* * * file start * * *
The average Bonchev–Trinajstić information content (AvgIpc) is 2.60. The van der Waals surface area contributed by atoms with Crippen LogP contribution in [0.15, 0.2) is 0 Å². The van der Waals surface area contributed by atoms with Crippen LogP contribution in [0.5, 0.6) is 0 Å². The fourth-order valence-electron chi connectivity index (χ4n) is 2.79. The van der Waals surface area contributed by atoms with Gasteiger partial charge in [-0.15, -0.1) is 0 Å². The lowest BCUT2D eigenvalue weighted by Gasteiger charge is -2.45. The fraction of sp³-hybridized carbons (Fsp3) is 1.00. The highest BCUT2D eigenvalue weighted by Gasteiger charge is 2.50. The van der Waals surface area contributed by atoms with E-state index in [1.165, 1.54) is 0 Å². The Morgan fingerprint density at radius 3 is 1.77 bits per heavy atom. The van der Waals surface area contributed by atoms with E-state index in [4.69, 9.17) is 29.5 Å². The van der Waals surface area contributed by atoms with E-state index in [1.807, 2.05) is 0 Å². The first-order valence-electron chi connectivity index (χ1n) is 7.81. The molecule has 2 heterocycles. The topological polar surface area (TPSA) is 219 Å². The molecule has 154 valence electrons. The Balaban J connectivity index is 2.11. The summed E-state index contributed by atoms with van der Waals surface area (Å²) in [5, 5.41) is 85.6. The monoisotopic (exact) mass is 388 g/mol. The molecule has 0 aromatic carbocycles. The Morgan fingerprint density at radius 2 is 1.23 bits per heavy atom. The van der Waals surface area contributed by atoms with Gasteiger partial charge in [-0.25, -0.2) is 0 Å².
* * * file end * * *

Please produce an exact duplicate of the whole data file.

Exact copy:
The average Bonchev–Trinajstić information content (AvgIpc) is 2.60. The van der Waals surface area contributed by atoms with Crippen LogP contribution in [0.15, 0.2) is 0 Å². The van der Waals surface area contributed by atoms with Crippen LogP contribution in [0.5, 0.6) is 0 Å². The fourth-order valence-electron chi connectivity index (χ4n) is 2.79. The van der Waals surface area contributed by atoms with Gasteiger partial charge in [-0.15, -0.1) is 0 Å². The lowest BCUT2D eigenvalue weighted by Gasteiger charge is -2.45. The fraction of sp³-hybridized carbons (Fsp3) is 1.00. The highest BCUT2D eigenvalue weighted by Gasteiger charge is 2.50. The van der Waals surface area contributed by atoms with E-state index in [1.165, 1.54) is 0 Å². The Morgan fingerprint density at radius 3 is 1.77 bits per heavy atom. The van der Waals surface area contributed by atoms with E-state index in [4.69, 9.17) is 29.5 Å². The van der Waals surface area contributed by atoms with E-state index in [1.807, 2.05) is 0 Å². The first-order valence-electron chi connectivity index (χ1n) is 7.81. The molecule has 2 heterocycles. The topological polar surface area (TPSA) is 219 Å². The molecule has 154 valence electrons. The Balaban J connectivity index is 2.11. The summed E-state index contributed by atoms with van der Waals surface area (Å²) in [5, 5.41) is 85.6. The monoisotopic (exact) mass is 388 g/mol. The molecule has 0 aromatic carbocycles. The Morgan fingerprint density at radius 2 is 1.23 bits per heavy atom. The van der Waals surface area contributed by atoms with Gasteiger partial charge in [-0.25, -0.2) is 0 Å².